Aces on Bridge — Daily Columns

The Aces on Bridge: Friday, September 28th, 2018

Crocodiles are easy; they try to kill and eat you. People are harder; sometimes they pretend to be your friend first.

Steve Irwin

W North
E-W ♠ Q 8 7 6
 J 3
 K J 6 4 2
♣ 7 6
West East
♠ J 9 4
 A K 8 5
 9 8 7
♣ Q 10 4
♠ 10 5 2
 Q 10 7
 Q 10 5
♣ K J 8 5
♠ A K 3
 9 6 4 2
 A 3
♣ A 9 3 2
South West North East
  Pass Pass Pass
1 NT All pass    


In the first session of the Yokohama Open Pairs last February, this deal presented an interesting problem for both declarer and the defenders.

West’s heart lead let the defenders cash out that suit; playing standard signals, East could encourage with the 10 under the ace to simultaneously unblock the suit. It would be much easier on a low heart lead, but I prefer the top heart.

Dummy had to find two discards and let go a diamond and a club, while East pitched a suit-preference spade two. East’s accurate shift to a low club went to the king and ace.

Declarer Dawei Chen now ran four rounds of spades, East discarding the club eight and the club five, and West the diamond seven. Chen diagnosed that the diamond queen had to be guarded and offside, and that East had reduced to a four-card ending where he had all three diamonds and the club jack left. Chen then crossed to his diamond ace and led a sneaky low club from hand.

To defeat the contract, West had to rise with the club queen (the right play whether South or East had the jack) to exit with a diamond and ensure a diamond trick for his partner. When West failed to imitate the crocodile and swallow up partner’s jack, East had to overtake his partner’s club 10 and was endplayed to concede the rest.

Incidentally, for all of us inclined to cast the first stone and blame West, notice that East could have discarded the club jack at his previous turn to help partner get it right.

Responding one diamond here is not wrong, but my preference is to respond one spade with any hand where I do not intend to take a second call facing a minimum rebid from my partner. When I respond one diamond, I’m usually denying a major unless I have at least invitational values. So opener tends to rebid one no-trump over one diamond on any balanced hand (even with a four-card major in a 4-3-3-3 hand).


♠ Q 8 7 6
 J 3
 K J 6 4 2
♣ 7 6
South West North East
    1 ♣ Pass

For details of Bobby Wolff’s autobiography, The Lone Wolff, contact If you would like to contact Bobby Wolff, please leave a comment at this blog.
Reproduced with permission of United Feature Syndicate, Inc., Copyright 2018. If you are interested in reprinting The Aces on Bridge column, contact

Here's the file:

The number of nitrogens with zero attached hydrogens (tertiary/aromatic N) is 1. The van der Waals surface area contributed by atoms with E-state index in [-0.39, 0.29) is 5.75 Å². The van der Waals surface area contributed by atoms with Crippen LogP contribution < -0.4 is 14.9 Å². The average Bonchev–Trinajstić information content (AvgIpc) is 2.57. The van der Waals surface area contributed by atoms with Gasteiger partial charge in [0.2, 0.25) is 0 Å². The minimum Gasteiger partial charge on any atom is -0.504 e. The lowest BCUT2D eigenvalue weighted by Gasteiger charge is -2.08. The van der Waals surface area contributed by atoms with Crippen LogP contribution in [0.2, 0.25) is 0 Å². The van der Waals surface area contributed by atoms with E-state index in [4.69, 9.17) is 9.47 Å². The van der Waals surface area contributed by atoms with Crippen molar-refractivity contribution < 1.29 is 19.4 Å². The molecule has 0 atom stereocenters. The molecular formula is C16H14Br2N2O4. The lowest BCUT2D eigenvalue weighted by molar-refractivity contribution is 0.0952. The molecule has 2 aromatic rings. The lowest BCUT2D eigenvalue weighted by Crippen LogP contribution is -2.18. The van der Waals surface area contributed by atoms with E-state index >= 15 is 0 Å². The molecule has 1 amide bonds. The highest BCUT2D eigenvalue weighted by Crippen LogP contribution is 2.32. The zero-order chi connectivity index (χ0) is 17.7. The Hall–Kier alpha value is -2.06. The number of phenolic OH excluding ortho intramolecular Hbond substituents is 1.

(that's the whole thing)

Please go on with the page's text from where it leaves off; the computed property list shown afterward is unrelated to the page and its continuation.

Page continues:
Iain ClimieOctober 12th, 2018 at 2:30 pm

Hi Bobby,

With the spades breaking 3-3 hasn’t declarer got 4S, 2D and 1C for a safe +90? OK, I know it is pairs, the world’s most perverse form of scoring, but should declarer really be going that hard for the overtrick? Alternatively, is it that West just holds the contract to +90 instead of 120 by finding the crocodile coup? Still, even at teams, it is worth making the defence work to stop the occasional overtrick.



Iain ClimieOctober 12th, 2018 at 2:55 pm

OK, I accept that Point-A-Board is effectively teams scored as two tables at pairs, so someone might disagree with my assessment above

Dan SimkoOctober 12th, 2018 at 3:38 pm

Iain, I agree that the contract cannot be defeated after the spades split, even with the low club lead. So I guessed that North invited with 2NT and South declined. Then the story is logical.

Iain ClimieOctober 12th, 2018 at 3:46 pm

Hi Dan,

Certainly possible, although pushy especially at pairs. I forget who said “All those who learned their bridge at college / university will recall the value of going plus at pairs”. I was also amused by the Steve Irwin quote – an entertainingly madcap Australian naturalist and conservationist with a reputation for taking almost insane risks with dangerous wildlife like Komodo Dragons. Ironically he died when not seeming to do anything very silly – an alarmed stingray somehow managed to sting him in the heart.


bobbywolffOctober 13th, 2018 at 1:01 am

Hi Iain & Dan,

No doubt the declarer can easily take seven tricks for his contract, once he finds the spades 3-3.

But, since this was pairs, and likely a better than average field, it is not unusual to take some risks in order to make an overtrick (or sometimes, even more than one).

However, our text should have mentioned the above, and not expect all readers to feel the same way. Thanks for questioning why and one excuse we could use (not that we should) is that while reporting real hands it will often place the reader both in the role of declarer and, or, sometimes one of the defenders to try and replicate, particularly at crunch time, what he or she would do.

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